This table shows an estimate of the number of votes remaining to be counted in each state where the winner is not yet known, and the number of votes separating the current candidate at the head of the party in second position (the margin). Taken together, the two elements suggest the leeway for positions to change in the final tally.
|State||Remaining votes counted (est.)||Current margin||Current leader|
|Georgia||1%||50 000||+9 525||Asset|
|North Carolina||6%||348 000||+76 701||Asset|
|Pennsylvania||12%||884 000||+90 566||Asset|
|Nevada||24%||386 000||+11 438||Biden|
|Alaska||50%||191 000||+54 610||Asset|
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How does the election work?
The winner of the election is determined by a system called an electoral college. Each of the 50 states, plus Washington DC, receives a number of electoral college votes, for a total of 538 votes. More populous states get more votes in electoral colleges than smaller ones.
A candidate must win 270 votes in the electoral college (50% plus one) to win the election.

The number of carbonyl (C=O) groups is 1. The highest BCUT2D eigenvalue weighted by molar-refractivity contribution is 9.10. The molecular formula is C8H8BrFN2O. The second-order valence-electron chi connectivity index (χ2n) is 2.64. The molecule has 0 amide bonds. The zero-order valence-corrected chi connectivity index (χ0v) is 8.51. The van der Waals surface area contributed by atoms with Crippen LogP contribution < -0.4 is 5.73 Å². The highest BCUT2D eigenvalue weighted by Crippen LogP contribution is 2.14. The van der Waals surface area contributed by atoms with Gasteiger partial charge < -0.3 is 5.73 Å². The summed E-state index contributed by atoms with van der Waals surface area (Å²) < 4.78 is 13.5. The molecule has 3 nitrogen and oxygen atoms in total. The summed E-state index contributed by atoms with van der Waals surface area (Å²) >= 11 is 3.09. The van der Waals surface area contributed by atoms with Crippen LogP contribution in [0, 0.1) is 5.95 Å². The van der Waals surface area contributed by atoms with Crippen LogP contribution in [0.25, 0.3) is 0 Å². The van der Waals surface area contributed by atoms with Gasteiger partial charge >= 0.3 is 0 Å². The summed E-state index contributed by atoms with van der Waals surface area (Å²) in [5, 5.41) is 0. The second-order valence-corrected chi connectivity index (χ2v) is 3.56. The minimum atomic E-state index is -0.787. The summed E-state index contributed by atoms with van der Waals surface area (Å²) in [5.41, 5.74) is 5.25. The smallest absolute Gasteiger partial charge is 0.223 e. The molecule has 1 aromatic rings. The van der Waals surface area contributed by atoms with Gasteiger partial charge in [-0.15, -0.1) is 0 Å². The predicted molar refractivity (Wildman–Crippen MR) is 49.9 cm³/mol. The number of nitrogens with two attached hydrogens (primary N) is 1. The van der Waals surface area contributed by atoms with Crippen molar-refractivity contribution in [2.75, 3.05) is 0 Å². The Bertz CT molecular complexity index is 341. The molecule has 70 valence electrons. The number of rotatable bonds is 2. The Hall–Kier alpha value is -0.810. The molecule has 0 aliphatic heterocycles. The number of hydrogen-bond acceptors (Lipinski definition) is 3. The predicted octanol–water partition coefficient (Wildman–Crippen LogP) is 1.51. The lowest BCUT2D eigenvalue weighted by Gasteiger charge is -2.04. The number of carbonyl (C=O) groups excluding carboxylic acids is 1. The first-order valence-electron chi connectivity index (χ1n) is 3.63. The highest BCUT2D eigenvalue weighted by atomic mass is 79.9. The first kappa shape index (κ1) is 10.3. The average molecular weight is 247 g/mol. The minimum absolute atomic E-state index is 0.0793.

In all but two states – Maine and Nebraska – the candidate with the most votes wins all of the state’s electoral college votes.
Due to these rules, a candidate can win elections without obtaining the highest number of votes nationally. This happened in the last election, in which Donald Trump won the majority of constituency votes, although more people voted for Hillary Clinton across the United States.
How are the results reported?
The election results on this page are reported by The Associated Press (AP). AP “calls” the winner into a state when it determines that the following candidate has no path to victory. This can happen before 100% of the votes in a state have been counted.
Estimates of the total vote in each state are also provided by AP. The numbers are updated throughout election night, as more data on voter turnout becomes available.
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